One shot a day or more?
If you wake up with high blood sugar in the morning, it's very likely that you will need at least a once-a-day injection combined with oral drugs, says Dr. Feinglos. Oral medication can lower your insulin resistance, and a long-acting, once-a-day insulin shot (usually taken at bedtime) can mimic the low level of insulin made by the pancreas. (And the shots may not be how you picture thempainful and complicated. You can use pen-like injectors that have short, thin needles and that allow you to dial the amount of insulin you require, rather than draw it up from a vial using a syringe.)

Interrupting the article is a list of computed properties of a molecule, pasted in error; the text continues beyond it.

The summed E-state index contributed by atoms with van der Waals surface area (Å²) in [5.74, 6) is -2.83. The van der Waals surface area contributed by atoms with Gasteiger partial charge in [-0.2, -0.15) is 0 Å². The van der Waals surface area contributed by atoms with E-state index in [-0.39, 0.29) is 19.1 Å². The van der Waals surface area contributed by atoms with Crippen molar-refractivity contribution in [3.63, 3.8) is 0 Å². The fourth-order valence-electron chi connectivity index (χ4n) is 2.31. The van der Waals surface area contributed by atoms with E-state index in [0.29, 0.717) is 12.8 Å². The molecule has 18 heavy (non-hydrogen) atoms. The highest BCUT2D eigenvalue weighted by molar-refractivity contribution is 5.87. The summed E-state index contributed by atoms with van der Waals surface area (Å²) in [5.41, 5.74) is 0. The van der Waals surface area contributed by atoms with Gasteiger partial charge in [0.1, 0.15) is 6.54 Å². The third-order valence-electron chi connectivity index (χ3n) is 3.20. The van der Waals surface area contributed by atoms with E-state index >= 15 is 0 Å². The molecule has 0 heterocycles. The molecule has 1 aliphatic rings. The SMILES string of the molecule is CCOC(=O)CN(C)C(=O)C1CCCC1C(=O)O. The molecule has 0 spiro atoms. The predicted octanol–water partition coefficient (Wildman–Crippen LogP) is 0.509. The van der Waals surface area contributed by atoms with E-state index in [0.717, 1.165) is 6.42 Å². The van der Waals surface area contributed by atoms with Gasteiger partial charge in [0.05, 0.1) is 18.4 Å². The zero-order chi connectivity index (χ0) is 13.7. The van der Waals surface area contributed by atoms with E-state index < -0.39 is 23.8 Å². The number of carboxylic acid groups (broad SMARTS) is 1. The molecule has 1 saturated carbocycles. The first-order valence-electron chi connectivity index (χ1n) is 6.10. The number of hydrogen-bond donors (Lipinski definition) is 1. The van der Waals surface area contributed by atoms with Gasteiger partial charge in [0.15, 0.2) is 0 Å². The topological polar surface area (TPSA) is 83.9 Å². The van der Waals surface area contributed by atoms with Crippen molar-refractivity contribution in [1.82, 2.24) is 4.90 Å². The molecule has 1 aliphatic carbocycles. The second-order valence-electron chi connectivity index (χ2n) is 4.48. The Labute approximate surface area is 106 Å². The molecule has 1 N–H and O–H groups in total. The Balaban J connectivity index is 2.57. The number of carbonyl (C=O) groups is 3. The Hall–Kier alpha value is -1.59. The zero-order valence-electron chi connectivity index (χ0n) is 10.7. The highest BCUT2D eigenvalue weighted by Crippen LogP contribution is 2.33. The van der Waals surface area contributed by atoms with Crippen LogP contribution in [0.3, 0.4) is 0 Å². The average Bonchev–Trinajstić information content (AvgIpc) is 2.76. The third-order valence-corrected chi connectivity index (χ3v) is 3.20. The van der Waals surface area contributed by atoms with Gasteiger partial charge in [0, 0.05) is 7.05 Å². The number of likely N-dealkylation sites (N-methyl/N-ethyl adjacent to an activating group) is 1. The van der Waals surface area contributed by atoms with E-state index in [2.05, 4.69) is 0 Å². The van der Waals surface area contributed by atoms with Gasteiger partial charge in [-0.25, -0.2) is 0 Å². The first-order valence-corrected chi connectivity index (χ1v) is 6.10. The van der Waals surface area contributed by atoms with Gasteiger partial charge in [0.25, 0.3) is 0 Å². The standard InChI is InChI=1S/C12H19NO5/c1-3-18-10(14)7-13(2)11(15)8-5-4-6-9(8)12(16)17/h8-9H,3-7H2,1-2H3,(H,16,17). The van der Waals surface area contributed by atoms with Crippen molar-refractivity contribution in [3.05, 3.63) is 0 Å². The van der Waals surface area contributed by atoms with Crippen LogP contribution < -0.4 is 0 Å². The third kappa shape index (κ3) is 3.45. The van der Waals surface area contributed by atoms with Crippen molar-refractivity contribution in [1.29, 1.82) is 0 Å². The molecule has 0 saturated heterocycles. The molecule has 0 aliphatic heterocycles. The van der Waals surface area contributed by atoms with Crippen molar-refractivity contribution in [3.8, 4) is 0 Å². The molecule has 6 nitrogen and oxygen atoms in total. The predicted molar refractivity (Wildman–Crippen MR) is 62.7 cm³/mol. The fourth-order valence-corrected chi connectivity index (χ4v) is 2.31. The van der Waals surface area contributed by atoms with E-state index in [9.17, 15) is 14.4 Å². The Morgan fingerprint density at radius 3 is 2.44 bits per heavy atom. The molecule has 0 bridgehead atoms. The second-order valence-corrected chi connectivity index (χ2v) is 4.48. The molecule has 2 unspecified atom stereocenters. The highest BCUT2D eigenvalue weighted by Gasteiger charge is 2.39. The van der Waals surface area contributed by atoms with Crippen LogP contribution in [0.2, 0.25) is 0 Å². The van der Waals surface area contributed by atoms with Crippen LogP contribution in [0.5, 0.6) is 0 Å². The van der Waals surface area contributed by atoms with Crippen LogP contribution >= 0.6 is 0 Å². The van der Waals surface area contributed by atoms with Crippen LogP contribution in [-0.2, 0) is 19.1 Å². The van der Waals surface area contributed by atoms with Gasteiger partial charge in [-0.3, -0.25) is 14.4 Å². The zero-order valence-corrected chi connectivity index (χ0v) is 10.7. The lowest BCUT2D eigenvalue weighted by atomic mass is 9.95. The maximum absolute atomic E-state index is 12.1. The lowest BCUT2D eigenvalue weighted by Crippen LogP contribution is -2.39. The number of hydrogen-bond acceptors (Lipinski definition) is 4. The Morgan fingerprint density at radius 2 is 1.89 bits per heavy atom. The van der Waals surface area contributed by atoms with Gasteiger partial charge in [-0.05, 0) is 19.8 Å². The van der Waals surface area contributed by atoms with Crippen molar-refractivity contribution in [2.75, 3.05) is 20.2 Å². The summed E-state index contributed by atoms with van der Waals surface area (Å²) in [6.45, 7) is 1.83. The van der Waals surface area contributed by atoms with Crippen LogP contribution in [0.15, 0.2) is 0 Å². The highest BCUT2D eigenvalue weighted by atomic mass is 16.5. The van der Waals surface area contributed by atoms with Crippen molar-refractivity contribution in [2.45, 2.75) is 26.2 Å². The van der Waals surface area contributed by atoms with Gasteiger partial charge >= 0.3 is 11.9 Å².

Taking insulin with meals
If you do end up taking insulin at meals, the doctors agree that it is particularly important to match food intake with insulin, while also accounting for physical activity. (Exercise naturally lowers blood sugar, so if you're working out, you may need to take that into account.)
"The relationship between food and exercise with medicine is so critical in diabetes," he adds. "If you just keep pouring medicine into the problem, it doesn't really solve it."